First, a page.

Manchester, September 11
Former West Indies quick bowler Michael Holding has criticised England and Australia for not taking a knee in assist of the “Black Lives Matter” motion throughout their ongoing limited-overs collection.
England wore “Black Lives Matter” logos on their shirts throughout their Test collection in opposition to West Indies and took the knee to protest in opposition to racism, however opted to not proceed the observe in subsequent collection in opposition to Pakistan and Australia.
“Now that the West Indies team has gone home, that doesn’t mean that you still shouldn’t be respecting the message and what it stands for,” Holding advised Sky Sports.
“Yes, (racism) is extra acute within the United States than in most different locations however folks across the complete world took on the mantle of spreading the phrase and getting this message out that it’s time for equality and time for equal justice.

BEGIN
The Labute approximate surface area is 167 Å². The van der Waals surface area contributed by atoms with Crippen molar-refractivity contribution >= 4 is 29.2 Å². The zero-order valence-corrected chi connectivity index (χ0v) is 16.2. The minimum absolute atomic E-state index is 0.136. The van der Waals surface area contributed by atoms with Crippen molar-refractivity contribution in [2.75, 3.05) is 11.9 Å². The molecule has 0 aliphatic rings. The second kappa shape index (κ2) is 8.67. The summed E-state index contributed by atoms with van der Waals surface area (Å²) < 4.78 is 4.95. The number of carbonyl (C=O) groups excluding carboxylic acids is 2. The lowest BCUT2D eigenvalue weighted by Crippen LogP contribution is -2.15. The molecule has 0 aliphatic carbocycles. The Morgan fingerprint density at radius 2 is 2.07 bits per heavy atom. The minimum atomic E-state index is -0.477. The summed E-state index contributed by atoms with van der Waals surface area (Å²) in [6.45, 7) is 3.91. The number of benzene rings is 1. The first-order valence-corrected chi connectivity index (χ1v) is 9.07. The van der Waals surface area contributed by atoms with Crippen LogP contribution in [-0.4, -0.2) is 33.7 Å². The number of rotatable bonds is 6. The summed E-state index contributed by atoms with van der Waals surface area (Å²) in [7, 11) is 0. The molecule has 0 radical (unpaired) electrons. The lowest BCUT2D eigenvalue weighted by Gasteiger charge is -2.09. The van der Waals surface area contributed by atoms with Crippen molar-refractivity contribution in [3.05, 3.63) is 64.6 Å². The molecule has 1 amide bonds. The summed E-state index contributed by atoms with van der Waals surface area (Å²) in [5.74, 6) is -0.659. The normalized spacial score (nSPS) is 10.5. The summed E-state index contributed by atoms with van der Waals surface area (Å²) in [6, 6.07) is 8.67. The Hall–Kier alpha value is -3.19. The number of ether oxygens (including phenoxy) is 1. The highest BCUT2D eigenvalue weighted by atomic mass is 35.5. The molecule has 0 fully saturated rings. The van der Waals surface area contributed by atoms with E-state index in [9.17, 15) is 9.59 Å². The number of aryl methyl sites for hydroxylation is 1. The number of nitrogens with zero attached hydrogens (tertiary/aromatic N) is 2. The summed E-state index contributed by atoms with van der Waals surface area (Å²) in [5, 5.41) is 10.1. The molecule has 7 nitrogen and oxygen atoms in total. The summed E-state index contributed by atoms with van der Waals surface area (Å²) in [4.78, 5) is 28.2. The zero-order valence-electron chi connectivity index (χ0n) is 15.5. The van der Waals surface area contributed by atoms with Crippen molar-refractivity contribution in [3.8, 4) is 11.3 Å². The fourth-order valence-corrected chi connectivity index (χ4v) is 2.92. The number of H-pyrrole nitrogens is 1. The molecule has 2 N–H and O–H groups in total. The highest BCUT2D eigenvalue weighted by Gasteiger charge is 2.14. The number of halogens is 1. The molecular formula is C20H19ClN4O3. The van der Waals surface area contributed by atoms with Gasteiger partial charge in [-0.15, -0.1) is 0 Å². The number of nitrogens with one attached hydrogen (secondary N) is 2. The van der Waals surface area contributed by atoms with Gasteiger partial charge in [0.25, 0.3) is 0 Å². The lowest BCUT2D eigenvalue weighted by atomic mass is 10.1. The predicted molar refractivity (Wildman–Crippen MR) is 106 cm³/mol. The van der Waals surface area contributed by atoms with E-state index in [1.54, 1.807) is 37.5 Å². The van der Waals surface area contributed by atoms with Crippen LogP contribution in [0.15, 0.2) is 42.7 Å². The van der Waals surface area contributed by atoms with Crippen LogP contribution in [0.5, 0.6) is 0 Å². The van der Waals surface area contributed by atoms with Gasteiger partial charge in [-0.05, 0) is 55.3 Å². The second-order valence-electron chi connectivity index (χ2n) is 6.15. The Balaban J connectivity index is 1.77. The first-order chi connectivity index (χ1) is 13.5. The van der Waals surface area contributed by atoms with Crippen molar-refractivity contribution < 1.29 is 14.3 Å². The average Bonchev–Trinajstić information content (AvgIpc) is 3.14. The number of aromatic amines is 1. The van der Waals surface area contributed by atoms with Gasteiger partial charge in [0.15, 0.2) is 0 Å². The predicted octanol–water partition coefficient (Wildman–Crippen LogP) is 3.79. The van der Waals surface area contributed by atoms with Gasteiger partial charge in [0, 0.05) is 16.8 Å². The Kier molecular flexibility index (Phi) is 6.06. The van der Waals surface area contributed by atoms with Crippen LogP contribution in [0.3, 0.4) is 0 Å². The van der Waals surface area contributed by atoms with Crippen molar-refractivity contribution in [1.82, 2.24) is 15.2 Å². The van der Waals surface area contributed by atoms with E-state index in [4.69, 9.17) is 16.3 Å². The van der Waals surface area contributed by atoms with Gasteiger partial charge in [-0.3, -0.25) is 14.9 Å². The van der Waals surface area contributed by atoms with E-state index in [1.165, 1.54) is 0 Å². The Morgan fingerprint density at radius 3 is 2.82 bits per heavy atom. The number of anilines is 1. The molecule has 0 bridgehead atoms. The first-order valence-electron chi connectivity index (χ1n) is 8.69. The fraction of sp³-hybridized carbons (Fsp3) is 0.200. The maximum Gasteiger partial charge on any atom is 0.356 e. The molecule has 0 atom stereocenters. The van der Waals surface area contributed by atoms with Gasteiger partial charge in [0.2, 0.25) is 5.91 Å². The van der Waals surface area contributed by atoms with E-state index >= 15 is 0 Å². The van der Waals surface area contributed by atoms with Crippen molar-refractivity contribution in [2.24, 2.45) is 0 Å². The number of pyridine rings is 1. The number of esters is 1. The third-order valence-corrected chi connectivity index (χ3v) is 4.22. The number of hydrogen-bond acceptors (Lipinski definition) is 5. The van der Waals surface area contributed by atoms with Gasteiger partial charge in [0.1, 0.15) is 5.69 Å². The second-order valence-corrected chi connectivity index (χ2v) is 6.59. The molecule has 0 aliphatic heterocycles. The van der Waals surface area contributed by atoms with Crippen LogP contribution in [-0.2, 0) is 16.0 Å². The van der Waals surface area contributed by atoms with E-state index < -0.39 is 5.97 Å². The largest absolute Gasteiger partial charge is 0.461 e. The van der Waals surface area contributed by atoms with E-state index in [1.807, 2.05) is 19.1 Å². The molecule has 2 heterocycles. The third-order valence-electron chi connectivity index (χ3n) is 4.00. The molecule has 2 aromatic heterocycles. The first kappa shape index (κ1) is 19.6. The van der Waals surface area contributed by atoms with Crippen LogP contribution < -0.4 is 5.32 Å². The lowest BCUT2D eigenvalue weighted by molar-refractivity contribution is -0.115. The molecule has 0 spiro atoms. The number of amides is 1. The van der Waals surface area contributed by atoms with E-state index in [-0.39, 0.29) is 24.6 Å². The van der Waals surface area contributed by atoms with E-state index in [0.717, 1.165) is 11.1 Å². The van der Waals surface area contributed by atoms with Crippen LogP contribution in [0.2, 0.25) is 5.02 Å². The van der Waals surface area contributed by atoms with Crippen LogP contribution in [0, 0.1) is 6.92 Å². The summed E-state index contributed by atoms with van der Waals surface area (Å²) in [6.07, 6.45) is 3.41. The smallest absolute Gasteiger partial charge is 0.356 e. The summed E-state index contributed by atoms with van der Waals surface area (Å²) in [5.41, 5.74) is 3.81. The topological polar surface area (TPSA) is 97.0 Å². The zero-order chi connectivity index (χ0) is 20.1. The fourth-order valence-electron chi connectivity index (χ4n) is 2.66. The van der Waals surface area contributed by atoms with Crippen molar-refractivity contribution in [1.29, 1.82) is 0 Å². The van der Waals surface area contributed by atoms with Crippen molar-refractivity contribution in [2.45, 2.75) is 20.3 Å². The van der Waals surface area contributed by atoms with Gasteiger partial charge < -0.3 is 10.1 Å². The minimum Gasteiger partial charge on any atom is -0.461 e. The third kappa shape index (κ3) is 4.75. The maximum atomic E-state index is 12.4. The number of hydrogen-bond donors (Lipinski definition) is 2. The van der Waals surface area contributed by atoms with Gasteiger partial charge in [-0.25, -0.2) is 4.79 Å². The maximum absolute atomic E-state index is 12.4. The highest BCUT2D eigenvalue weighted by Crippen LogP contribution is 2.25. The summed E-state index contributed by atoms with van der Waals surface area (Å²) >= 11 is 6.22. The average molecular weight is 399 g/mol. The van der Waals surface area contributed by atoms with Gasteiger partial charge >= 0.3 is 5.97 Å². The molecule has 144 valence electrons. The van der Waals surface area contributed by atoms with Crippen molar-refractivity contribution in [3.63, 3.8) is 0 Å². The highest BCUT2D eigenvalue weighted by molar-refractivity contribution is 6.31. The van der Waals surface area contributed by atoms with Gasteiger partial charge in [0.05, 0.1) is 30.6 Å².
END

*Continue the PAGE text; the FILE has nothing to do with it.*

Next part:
“It was no longer just a black versus white thing… so, for Pakistan and England not to then take that signal… neither team did it and the ECB came out with a pretty lame statement, as far as I am concerned.”
The England and Wales Cricket Board (ECB) stated in response that it was dedicated to “long-term and sustainable change” and had launched “initiatives that focus on eliminating discrimination from all areas of cricket”.
Before the present collection started, Australia skipper Aaron Finch stated his crew wouldn’t take the knee as a result of “education is more important than the protest”.
Holding disagreed with Finch, saying that elevating consciousness and training had been each vital instruments within the battle for equality.
“(Finch) is saying that he’s glad he is part of a sport where no one is barred from playing, irrespective of your race, your gender, your ethnicity, your religion,” Holding added.
“Well, I do not know any sport the place anybody is barred from enjoying due to something in any respect. So that is a fairly lame assertion.
“I’m not here to try to force people to do what they do not want to do. If you think you do not need to sympathise with and recognise the movement, just say that. Don’t come up with lame excuses.”
Former West Indies skipper Daren Sammy has additionally spoken out in favour of equality, urging cricket’s governing our bodies to deal with racism extra significantly and pay it the identical consideration they offer to upholding the integrity of the sport. Reuters